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In the modern media, a conflict such as the on-going battle over the future of Syria generates a huge amount of press coverage and political reaction. The case of Syria is of particular note due to the continuing uncertainty surrounding a possible Western military intervention. The debate on such action is fraught, with a marked division between those in favour and those against. Those in favour of action draw on powerful arguments based on the apparent intractability of the conflict in Syria and the humanitarian crisis there, while those against point to the perceived negative results of recent Western interventions and contend that that more violent action might only exacerbate the conflict. With such strong differences in views, politicians have used particularly powerful language in order to try to persuade people of the correctness of one view or the other. This makes the debate an interesting one for linguistic analysis into the ideologies to be found in arguments and counter-arguments.

This article looks at a number of political uses of language in relation to the conflict in Syria, each of which is interesting in terms of 'hidden' ideologies. Each example has been contributed by a Twitter follower of @langinconflict, and is given a brief linguistic analysis using tools found in our Linguistic Toolbox. We hope that these small examples of linguistic analysis demonstrate the usefulness of such an approach in taking a critical look at political and media language, and welcome further examples or analysis in the comments section below and on our Twitter page.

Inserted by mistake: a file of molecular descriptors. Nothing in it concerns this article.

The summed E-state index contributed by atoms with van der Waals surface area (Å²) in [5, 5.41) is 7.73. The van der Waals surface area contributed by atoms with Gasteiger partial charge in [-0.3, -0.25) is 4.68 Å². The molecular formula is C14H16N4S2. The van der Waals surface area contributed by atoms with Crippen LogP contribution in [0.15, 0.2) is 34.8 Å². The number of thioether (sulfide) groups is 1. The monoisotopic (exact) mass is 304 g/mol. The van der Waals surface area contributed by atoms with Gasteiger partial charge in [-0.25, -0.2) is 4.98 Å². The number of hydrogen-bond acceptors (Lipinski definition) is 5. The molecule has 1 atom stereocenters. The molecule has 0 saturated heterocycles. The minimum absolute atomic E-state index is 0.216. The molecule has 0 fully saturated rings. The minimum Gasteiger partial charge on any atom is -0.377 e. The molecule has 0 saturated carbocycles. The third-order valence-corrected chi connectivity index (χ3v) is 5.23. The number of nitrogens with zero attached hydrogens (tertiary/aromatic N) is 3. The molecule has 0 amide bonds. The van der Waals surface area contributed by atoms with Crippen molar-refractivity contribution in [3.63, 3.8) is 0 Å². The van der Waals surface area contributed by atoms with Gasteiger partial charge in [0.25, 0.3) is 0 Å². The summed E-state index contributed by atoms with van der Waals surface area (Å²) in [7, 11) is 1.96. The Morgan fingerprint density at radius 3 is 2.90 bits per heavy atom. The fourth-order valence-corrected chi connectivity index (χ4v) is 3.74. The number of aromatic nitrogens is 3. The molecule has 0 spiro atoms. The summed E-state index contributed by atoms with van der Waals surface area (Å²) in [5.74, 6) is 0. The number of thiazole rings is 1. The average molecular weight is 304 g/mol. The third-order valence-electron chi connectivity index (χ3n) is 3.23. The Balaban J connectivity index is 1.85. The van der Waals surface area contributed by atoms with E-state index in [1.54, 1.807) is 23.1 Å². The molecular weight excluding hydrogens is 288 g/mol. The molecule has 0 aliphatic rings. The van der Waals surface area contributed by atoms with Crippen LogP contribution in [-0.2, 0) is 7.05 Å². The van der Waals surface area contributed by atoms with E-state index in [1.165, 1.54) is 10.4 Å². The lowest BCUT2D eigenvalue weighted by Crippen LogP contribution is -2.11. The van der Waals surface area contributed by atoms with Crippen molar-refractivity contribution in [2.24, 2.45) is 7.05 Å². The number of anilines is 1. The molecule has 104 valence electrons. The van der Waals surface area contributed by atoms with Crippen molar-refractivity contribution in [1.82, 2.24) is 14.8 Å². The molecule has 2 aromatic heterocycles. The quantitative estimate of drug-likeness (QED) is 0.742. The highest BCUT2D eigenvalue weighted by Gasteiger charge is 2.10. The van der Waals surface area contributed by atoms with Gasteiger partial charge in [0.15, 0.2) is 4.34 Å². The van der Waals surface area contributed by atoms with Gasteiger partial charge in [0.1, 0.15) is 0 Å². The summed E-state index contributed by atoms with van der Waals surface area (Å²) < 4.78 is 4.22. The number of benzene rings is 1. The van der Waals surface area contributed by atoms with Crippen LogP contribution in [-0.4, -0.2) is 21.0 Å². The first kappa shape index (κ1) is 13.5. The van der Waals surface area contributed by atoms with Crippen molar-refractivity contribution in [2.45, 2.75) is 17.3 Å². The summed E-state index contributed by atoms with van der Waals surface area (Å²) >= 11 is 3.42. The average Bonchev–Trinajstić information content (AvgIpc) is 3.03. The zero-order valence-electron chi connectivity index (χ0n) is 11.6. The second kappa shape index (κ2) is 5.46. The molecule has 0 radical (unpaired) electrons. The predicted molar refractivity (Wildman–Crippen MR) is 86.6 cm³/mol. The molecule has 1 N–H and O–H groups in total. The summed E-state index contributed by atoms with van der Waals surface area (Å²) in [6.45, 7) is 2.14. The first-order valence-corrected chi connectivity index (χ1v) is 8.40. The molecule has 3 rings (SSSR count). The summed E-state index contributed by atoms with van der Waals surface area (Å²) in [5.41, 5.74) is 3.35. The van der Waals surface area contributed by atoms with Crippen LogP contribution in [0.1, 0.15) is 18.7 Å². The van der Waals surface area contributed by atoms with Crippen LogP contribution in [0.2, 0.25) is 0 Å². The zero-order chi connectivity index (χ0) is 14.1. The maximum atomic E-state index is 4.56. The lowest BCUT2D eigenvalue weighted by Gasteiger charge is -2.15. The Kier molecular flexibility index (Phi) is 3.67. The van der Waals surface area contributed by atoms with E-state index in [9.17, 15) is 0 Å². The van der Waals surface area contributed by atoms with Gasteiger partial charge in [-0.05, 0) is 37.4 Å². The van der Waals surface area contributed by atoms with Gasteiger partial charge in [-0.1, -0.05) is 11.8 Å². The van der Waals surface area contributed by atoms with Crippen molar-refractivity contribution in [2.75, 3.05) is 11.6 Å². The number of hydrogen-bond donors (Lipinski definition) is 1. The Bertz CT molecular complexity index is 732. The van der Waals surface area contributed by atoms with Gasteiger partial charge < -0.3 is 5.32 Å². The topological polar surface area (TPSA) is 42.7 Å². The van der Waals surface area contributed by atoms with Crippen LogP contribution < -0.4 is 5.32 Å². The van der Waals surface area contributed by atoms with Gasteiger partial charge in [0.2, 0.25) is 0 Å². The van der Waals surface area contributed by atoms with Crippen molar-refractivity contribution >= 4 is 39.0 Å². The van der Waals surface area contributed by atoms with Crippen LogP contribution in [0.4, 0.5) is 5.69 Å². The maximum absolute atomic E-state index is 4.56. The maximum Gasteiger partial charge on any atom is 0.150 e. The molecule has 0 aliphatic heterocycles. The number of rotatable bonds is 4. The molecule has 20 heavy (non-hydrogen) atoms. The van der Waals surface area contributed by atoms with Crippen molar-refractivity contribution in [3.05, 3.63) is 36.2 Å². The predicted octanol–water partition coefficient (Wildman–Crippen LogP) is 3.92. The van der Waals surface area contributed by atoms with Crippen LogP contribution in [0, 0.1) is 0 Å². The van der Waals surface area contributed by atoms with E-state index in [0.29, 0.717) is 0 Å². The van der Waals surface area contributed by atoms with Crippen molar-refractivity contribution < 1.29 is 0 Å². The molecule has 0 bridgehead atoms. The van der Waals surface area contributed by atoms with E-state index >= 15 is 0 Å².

John Kelly tweeted us to note a novel and ambiguous use of the term 'degrade'. The word was used by the American Secretary of State Chuck Hagel in his description of the possible nature of an intervention in Syria: "Our military objectives would be to hold the Assad regime accountable, degrade its ability to carry out these kinds of attacks and deter it from further use of chemical weapons". In this instance, 'degrade' would appear to represent an intriguing instance of naming: we might usually expect the verb 'degrade' to be used in the sense of something deteriorating naturally over time ('the quality of the photpgraph degraded over time'). However, in this instance, 'degrade' is used to describe an action performed on one party (the Syrian government) by another (Western forces): it seems an odd choice, as it appears to assume that Syria would be willing for America (and others) to perform this action, when presumably it would involve a degree of (military) force. Indeed, American officers and officials have noted that 'degrade' is not a standard military term, and that it is open to interpretation. 'Degrade', then, seems like an obfuscatory choice of word: a vague term that euphemistically covers for a potentially violent process.